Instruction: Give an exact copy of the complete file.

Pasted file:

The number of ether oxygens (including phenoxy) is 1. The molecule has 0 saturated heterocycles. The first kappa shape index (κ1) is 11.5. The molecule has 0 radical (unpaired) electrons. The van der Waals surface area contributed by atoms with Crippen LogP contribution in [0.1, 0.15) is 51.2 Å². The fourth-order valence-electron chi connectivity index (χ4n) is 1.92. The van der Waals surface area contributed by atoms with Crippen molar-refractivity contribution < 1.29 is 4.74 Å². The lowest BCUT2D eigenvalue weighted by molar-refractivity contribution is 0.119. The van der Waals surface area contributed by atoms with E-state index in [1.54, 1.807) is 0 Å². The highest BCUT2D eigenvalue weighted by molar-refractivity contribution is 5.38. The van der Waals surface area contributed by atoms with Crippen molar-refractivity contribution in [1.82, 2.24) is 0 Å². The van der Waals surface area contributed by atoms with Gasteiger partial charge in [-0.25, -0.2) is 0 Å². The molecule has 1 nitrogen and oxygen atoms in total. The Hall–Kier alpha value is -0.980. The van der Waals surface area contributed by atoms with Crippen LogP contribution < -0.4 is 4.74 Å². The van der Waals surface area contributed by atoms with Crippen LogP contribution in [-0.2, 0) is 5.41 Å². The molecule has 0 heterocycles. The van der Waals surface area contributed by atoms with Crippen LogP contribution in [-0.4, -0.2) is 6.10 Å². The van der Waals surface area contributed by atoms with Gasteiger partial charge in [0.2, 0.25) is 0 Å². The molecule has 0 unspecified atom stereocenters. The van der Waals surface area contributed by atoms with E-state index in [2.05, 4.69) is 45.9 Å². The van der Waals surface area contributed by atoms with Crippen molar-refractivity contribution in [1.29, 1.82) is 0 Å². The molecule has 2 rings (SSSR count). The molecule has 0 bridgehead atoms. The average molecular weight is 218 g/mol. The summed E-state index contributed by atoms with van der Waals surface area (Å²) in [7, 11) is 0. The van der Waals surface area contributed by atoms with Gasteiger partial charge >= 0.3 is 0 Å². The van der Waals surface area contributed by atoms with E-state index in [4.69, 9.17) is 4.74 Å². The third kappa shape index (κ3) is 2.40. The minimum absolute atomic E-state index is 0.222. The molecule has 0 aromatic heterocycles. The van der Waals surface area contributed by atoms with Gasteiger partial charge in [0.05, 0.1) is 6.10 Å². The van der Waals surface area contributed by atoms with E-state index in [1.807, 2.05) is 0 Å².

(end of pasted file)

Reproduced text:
The number of ether oxygens (including phenoxy) is 1. The molecule has 0 saturated heterocycles. The first kappa shape index (κ1) is 11.5. The molecule has 0 radical (unpaired) electrons. The van der Waals surface area contributed by atoms with Crippen LogP contribution in [0.1, 0.15) is 51.2 Å². The fourth-order valence-electron chi connectivity index (χ4n) is 1.92. The van der Waals surface area contributed by atoms with Crippen molar-refractivity contribution < 1.29 is 4.74 Å². The lowest BCUT2D eigenvalue weighted by molar-refractivity contribution is 0.119. The van der Waals surface area contributed by atoms with E-state index in [1.54, 1.807) is 0 Å². The highest BCUT2D eigenvalue weighted by molar-refractivity contribution is 5.38. The van der Waals surface area contributed by atoms with Crippen molar-refractivity contribution in [1.82, 2.24) is 0 Å². The van der Waals surface area contributed by atoms with Gasteiger partial charge in [-0.25, -0.2) is 0 Å². The molecule has 1 nitrogen and oxygen atoms in total. The Hall–Kier alpha value is -0.980. The van der Waals surface area contributed by atoms with Crippen LogP contribution < -0.4 is 4.74 Å². The van der Waals surface area contributed by atoms with Crippen LogP contribution in [-0.2, 0) is 5.41 Å². The molecule has 0 heterocycles. The van der Waals surface area contributed by atoms with Crippen LogP contribution in [-0.4, -0.2) is 6.10 Å². The van der Waals surface area contributed by atoms with Gasteiger partial charge in [0.2, 0.25) is 0 Å². The molecule has 0 unspecified atom stereocenters. The van der Waals surface area contributed by atoms with E-state index in [2.05, 4.69) is 45.9 Å². The van der Waals surface area contributed by atoms with Crippen molar-refractivity contribution in [1.29, 1.82) is 0 Å². The molecule has 2 rings (SSSR count). The molecule has 0 bridgehead atoms. The average molecular weight is 218 g/mol. The summed E-state index contributed by atoms with van der Waals surface area (Å²) in [7, 11) is 0. The van der Waals surface area contributed by atoms with Gasteiger partial charge >= 0.3 is 0 Å². The van der Waals surface area contributed by atoms with E-state index in [4.69, 9.17) is 4.74 Å². The third kappa shape index (κ3) is 2.40. The minimum absolute atomic E-state index is 0.222. The molecule has 0 aromatic heterocycles. The van der Waals surface area contributed by atoms with Gasteiger partial charge in [0.05, 0.1) is 6.10 Å². The van der Waals surface area contributed by atoms with E-state index in [1.807, 2.05) is 0 Å².